In today’s tight labor market, organizations need to utilize every advantage to stay competitive. Employee demands are evolving due to advancements in technology, rising healthcare costs, and the growing contingent workforce, all of which add layers of complexity for HR leaders to navigate.
While benefits have always been an essential component of total compensation, personalized benefits solutions can help companies balance the pressure to stand out in the marketplace while simultaneously meeting employee needs and managing costs. As we head into 2020, leaders should keep an eye on the following benefits trends:
Digital-first benefits delivery
Millennials now comprise the largest proportion of the workforce, and Gen Z is joining them in greater numbers every day. These digital natives have been raised with a self-serve, mobile-first, tech-enabled approach to life, and as a result, they expect nearly everything to operate in that same way. HR leaders must approach benefits through a digital-first lens. Just like the banking industry saw a few years ago, the trend of mobile-first and self-service is here, and employers who embrace this approach will be better positioned to attract and retain tomorrow’s best talent.
Employers must develop a strategy for enhancing their benefits delivery by leveraging emerging technologies, which allow employees to have more control over their benefit choices and how they access them. Today, only 9% of employers use data, AI, and virtual assistants to help employees make informed enrollment decisions, but nearly one-third (32%) are planning to add AI and machine learning capabilities in the near-term to meet the desires of younger demographics.
Rising cost of all benefits
Over the past decade, rising healthcare costs have continued to outpace wages. Traditional group benefits don’t allow employers the flexibility to address cost and ROI effectively, resulting in costs shifting to employees. HR leaders are under pressure to offer in-demand benefits to their employees and help them understand the total value of those offerings, while addressing increased costs at the same time.
Employers should keep in mind that health insurance is not always the top priority for all employees. Younger generations often view the cost of benefits as a tax. Offering a full suite of optional alternatives – like Individual Coverage Health Reimbursement Arrangements (ICHRAs), student loan repayment programs, or paid family leave – allow employees to choose the benefits that provide the highest ROI for the cost.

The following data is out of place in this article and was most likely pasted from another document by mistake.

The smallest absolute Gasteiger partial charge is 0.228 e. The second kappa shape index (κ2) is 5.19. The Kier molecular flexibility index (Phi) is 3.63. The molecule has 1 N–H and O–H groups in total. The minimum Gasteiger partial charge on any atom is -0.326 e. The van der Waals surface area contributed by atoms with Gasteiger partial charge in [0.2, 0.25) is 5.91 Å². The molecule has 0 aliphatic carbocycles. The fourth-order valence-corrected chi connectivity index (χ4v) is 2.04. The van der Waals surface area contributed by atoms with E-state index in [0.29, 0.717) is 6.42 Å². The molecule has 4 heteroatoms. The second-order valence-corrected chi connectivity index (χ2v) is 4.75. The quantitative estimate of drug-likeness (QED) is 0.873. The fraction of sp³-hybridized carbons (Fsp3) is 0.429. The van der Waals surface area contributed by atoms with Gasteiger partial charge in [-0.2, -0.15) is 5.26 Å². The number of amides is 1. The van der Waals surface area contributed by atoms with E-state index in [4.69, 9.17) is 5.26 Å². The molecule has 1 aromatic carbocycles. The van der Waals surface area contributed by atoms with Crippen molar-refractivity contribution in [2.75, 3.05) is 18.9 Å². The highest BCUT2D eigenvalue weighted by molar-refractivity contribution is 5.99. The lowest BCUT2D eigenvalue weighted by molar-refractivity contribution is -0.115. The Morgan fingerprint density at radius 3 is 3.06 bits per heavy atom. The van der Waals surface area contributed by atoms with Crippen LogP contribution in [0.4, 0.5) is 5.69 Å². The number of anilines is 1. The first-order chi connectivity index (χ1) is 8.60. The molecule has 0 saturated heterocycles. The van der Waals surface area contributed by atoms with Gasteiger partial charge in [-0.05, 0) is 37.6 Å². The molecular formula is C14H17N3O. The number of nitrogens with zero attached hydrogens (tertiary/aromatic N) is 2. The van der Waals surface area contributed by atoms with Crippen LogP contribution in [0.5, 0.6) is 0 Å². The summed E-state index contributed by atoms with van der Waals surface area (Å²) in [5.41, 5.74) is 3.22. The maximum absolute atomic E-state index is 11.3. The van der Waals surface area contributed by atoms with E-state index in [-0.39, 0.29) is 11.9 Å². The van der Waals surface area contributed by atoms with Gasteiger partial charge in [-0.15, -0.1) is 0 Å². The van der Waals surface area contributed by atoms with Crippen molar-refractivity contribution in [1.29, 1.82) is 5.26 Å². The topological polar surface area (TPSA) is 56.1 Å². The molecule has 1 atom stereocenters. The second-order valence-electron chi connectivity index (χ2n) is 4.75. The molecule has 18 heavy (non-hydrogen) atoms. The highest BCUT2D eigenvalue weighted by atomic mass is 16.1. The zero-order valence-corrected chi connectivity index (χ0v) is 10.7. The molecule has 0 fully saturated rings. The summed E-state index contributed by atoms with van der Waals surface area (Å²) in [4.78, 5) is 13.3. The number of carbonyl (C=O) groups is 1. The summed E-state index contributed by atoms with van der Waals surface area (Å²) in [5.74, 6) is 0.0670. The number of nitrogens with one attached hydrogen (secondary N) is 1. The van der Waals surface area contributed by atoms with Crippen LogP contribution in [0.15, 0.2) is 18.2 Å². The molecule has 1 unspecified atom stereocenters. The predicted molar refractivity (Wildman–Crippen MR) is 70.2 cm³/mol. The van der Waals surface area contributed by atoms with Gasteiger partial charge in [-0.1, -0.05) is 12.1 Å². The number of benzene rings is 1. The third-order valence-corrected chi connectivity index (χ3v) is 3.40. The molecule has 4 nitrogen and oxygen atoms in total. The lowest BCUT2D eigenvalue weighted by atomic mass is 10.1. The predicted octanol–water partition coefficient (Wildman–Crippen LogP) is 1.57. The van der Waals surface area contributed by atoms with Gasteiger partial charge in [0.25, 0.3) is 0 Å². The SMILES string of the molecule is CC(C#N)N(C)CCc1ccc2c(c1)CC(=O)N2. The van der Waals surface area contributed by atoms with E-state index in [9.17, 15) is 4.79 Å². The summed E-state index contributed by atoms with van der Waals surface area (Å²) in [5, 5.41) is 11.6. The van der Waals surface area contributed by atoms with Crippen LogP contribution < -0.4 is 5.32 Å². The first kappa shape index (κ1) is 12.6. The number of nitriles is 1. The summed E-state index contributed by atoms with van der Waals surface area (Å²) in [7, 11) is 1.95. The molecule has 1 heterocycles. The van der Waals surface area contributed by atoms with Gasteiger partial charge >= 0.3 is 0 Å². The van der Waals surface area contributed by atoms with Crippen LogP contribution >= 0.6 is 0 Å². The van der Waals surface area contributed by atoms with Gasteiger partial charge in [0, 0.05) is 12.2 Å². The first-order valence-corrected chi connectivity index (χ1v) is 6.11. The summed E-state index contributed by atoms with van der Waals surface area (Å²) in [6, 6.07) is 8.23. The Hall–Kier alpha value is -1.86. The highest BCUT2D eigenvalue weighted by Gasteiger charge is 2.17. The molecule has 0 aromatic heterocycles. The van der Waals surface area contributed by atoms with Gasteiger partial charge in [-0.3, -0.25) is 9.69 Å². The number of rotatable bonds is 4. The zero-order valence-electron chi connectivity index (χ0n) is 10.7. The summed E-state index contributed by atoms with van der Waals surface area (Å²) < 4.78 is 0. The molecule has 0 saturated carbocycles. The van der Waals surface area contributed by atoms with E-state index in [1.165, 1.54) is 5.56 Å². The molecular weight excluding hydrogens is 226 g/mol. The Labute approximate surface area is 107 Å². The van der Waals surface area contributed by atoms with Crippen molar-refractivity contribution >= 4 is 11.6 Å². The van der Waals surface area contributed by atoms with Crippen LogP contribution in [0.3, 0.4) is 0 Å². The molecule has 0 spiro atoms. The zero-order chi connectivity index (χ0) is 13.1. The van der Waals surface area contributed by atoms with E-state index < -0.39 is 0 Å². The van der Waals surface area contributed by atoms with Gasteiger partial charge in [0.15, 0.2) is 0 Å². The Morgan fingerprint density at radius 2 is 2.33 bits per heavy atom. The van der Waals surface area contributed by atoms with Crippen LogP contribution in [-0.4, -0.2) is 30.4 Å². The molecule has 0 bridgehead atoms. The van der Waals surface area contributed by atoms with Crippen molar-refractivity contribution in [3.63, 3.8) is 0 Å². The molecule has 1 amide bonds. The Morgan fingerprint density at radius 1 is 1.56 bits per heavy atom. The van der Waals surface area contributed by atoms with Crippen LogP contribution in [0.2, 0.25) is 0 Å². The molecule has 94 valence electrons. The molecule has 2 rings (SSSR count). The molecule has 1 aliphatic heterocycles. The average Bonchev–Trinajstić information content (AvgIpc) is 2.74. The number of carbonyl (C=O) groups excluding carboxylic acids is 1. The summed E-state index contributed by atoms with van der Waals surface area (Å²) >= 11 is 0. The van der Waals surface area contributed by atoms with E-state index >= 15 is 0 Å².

Adopting a “tax dollar” mindset in combination with new benefit approaches helps ensure that benefits are working for the entire workforce, not just older populations. This flexibility also communicates that the employer is empathetic to employees’ individual wants and needs, which 93% of employees say would make them more likely to stay with their organization.
Additionally, over 80% of employees admit they don’t have a good understanding of their benefits offerings, according to aggregate user data from Businessolver’s benefits recommendation engine. As a result, employees are more likely to choose what seems safest or more familiar as opposed to the benefits that make the most financial sense for their situation. This can lead to over-insuring for employees and potentially higher costs for employers.
Education about the costs of various benefits options is therefore crucial. If employers can provide consistent benefits information throughout the year, employees will be better equipped to make sound financial decisions about their benefits choices and maximize use of their elected benefits. This is especially valuable for Gen Z employees as they transition from their parents’ health insurance to their own at the age of 26.
Benefits for gig, contract workers
The US is currently experiencing a national labor shortage, which puts pressure on companies to find alternate workforces. With many organizations turning to part-time, seasonal, contract and gig workers to help fill the gaps, the rapid growth of the contingent workforce has enabled these workers to ask for benefits and other perks that have previously been reserved for full-time employees. Additionally, the California Supreme Court’s Dynamex ruling and the passage of AB 5 have designated many of these workers in California as employees that now qualify for benefits, amplifying the conversation around this issue on a national level as companies struggle to find feasible solutions.
As long as demand for labor remains high and supply remains low, and as healthcare costs continue to rise, contingent or alternative workers will increasingly look to employers for access to benefits as part of their total compensation. Employers will need to explore innovative solutions to stay competitive while managing costs.
For example, recent developments like ICHRAs enable employers to allocate funds toward the cost of coverage that workers purchase in the individual market, empowering workers to customize their plans while controlling costs for employers. Organizations can also provide a robust suite of voluntary benefits so workers can tailor their choices to meet their individual needs. Platforms like MyChoice Market streamline this process for employers by providing a one-stop marketplace for part-time workers to elect and manage benefits.
Attracting and retaining talent will continue to challenge HR leaders throughout 2020. With thoughtful benefits strategies, companies can capitalize on opportunities while mitigating some of the potential risks these trends will generate throughout the year.